Driving in my car

Source: Pixabay

Having a car can be a significant benefit to an individual or family but can represent significant costs being incurred. A car can be one of the top five household expenditures but it is one where we can have and make some choices.


A car incurs an initial purchase cost, and an interest cost or opportunity cost depending on whether funds are borrowed or not. Petrol, servicing and repairs, insurance, and tax are ongoing running costs.

The first choice is whether to have a car or not. This choice can be impacted by where one lives, the availability of public transport, one’s time of life, and one’s lifestyle in terms of work place, leisure activities and holidays. As a student and young worker in a large city it didn’t occur to me to have a car because of the need to use public transport to get to college or work. Later on, it became a useful option when taking up a job outside of the big city.

The second choice is about a new or second-hand car. I was fortunate enough to have the use of company cars for about 30% of my working life – although the company car tax was a burden. My first company car was, however, second hand so I had the opportunity to experience that before I was able to pick a brand-new vehicle. When opting out of the company car situation I chose to buy outright a second-hand car of a lower specification as a conscious lifestyle choice. I wanted to step away from the big new company car in favour of a second-hand medium-sized car that I would be wholly responsible for. This was symbolic of career and job choices I was making at the time.

A third choice is about funding a car purchase. I have chosen to never borrow to buy a car. If I couldn’t afford a car then I wouldn’t have one was my view at the time. Then later as mentioned I bought a second-hand car outright. Later as that car approached a mileage of one hundred-thousand I opted to buy outright a brand-new car of similar or slightly higher specification. This was a conscious lifestyle choice again and reflected the time of life I had reached. A key follow-up decision from this was to continue to run this car which I have now had for over fourteen years and over ninety-four thousand miles.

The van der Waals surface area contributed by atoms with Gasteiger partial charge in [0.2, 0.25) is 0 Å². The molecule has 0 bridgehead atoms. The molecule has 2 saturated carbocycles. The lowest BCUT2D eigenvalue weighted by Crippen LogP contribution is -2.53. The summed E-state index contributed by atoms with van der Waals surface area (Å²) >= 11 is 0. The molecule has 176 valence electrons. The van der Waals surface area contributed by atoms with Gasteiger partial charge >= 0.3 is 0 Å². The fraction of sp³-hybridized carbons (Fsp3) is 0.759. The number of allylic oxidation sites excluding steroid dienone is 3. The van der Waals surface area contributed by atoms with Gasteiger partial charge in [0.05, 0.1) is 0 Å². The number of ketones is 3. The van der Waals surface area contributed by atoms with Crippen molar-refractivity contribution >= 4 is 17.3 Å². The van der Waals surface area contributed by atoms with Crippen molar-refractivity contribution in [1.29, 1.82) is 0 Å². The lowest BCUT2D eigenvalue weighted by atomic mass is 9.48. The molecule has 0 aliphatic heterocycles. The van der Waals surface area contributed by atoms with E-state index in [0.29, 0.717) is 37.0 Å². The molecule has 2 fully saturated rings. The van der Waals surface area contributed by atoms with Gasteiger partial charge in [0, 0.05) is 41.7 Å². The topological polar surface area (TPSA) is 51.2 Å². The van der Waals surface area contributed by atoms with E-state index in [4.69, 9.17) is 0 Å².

A significant cost to having a car is depreciation but by running a car for longer, even if bought from new, that cost can be brought lower as an annual cost. The same is true of any interest costs. I have not really considered the opportunity costs of a car purchase, i.e. could I have saved and invested the purchase cost and earned a return of 2% or 8% per annum from that. If one considers that then it may act as a further pause for thought.

There are some steps to take to minimise running costs. I always consider insurance costs via a comparison website to ensure that these costs are kept as low as possible. I have maintained membership of a lower cost rescue service and also check that on a comparison website. I have chosen to have car services, MOT’s and most repairs at a franchised dealer and whilst that has proved expensive at times, I am not disappointed with that approach. I have at times referred to websites that advise on the best local petrol prices but have generally opted for what is a convenient location.

A key choice on buying a car is of the brand and class of car. After some early ideas of having a big-name brand I have preferred to go for lesser name brands that have a reputation for reliability. Having had larger family cars as company cars I have opted for medium family cars when purchasing my own car. One needs to check the storage capacity and the people carrying capacity, which were mostly the same! One helpful thought on this is that our smaller cars have been easier to park.

In conclusion I would say that car choices are a part of one’s lifestyle choices. I have chosen to have a car (and a good one) but not an over-expensive ostentatious car. I have chosen cars that have facilitated and not conflicted with my chosen aim of financial security leading to financial independence.

I can share some of the financial numbers that measure my choices:

Costs per year: Purchase cost £949 (so far), Petrol £912, Services £547, Insurance £280, Tax £163. Total £2,851.

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